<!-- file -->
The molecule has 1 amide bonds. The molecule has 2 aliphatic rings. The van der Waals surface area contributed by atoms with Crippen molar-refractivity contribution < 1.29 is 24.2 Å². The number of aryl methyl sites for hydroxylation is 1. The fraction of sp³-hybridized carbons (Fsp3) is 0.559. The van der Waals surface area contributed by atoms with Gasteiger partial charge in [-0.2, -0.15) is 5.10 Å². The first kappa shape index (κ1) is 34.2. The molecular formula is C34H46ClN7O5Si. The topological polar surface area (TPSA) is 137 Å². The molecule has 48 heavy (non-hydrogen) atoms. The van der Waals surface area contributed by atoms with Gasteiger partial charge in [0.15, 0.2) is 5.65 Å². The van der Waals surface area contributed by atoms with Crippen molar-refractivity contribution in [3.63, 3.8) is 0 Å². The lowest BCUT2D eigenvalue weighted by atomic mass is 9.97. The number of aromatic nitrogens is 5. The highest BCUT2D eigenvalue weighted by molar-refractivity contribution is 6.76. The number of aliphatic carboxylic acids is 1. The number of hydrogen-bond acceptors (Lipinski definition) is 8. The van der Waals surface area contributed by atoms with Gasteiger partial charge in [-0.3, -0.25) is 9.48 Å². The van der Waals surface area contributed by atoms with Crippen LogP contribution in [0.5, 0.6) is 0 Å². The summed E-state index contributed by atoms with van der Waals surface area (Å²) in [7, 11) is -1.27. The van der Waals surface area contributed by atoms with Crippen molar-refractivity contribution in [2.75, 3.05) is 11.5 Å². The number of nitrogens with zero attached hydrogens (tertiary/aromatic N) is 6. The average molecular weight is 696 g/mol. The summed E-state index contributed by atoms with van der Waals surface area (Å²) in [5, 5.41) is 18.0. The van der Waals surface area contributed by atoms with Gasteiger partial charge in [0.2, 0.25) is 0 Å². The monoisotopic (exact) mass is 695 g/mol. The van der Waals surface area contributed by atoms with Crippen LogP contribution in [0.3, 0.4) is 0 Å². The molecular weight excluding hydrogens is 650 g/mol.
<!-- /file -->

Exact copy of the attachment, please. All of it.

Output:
The molecule has 1 amide bonds. The molecule has 2 aliphatic rings. The van der Waals surface area contributed by atoms with Crippen molar-refractivity contribution < 1.29 is 24.2 Å². The number of aryl methyl sites for hydroxylation is 1. The fraction of sp³-hybridized carbons (Fsp3) is 0.559. The van der Waals surface area contributed by atoms with Gasteiger partial charge in [-0.2, -0.15) is 5.10 Å². The first kappa shape index (κ1) is 34.2. The molecular formula is C34H46ClN7O5Si. The topological polar surface area (TPSA) is 137 Å². The molecule has 48 heavy (non-hydrogen) atoms. The van der Waals surface area contributed by atoms with Gasteiger partial charge in [0.15, 0.2) is 5.65 Å². The van der Waals surface area contributed by atoms with Crippen molar-refractivity contribution in [3.63, 3.8) is 0 Å². The lowest BCUT2D eigenvalue weighted by atomic mass is 9.97. The number of aromatic nitrogens is 5. The highest BCUT2D eigenvalue weighted by molar-refractivity contribution is 6.76. The number of aliphatic carboxylic acids is 1. The number of hydrogen-bond acceptors (Lipinski definition) is 8. The van der Waals surface area contributed by atoms with Gasteiger partial charge in [-0.3, -0.25) is 9.48 Å². The van der Waals surface area contributed by atoms with Crippen LogP contribution in [0.5, 0.6) is 0 Å². The summed E-state index contributed by atoms with van der Waals surface area (Å²) in [7, 11) is -1.27. The van der Waals surface area contributed by atoms with Crippen molar-refractivity contribution in [2.75, 3.05) is 11.5 Å². The number of nitrogens with zero attached hydrogens (tertiary/aromatic N) is 6. The average molecular weight is 696 g/mol. The summed E-state index contributed by atoms with van der Waals surface area (Å²) in [5, 5.41) is 18.0. The van der Waals surface area contributed by atoms with Gasteiger partial charge in [0.2, 0.25) is 0 Å². The monoisotopic (exact) mass is 695 g/mol. The van der Waals surface area contributed by atoms with Crippen LogP contribution in [0.3, 0.4) is 0 Å². The molecular weight excluding hydrogens is 650 g/mol.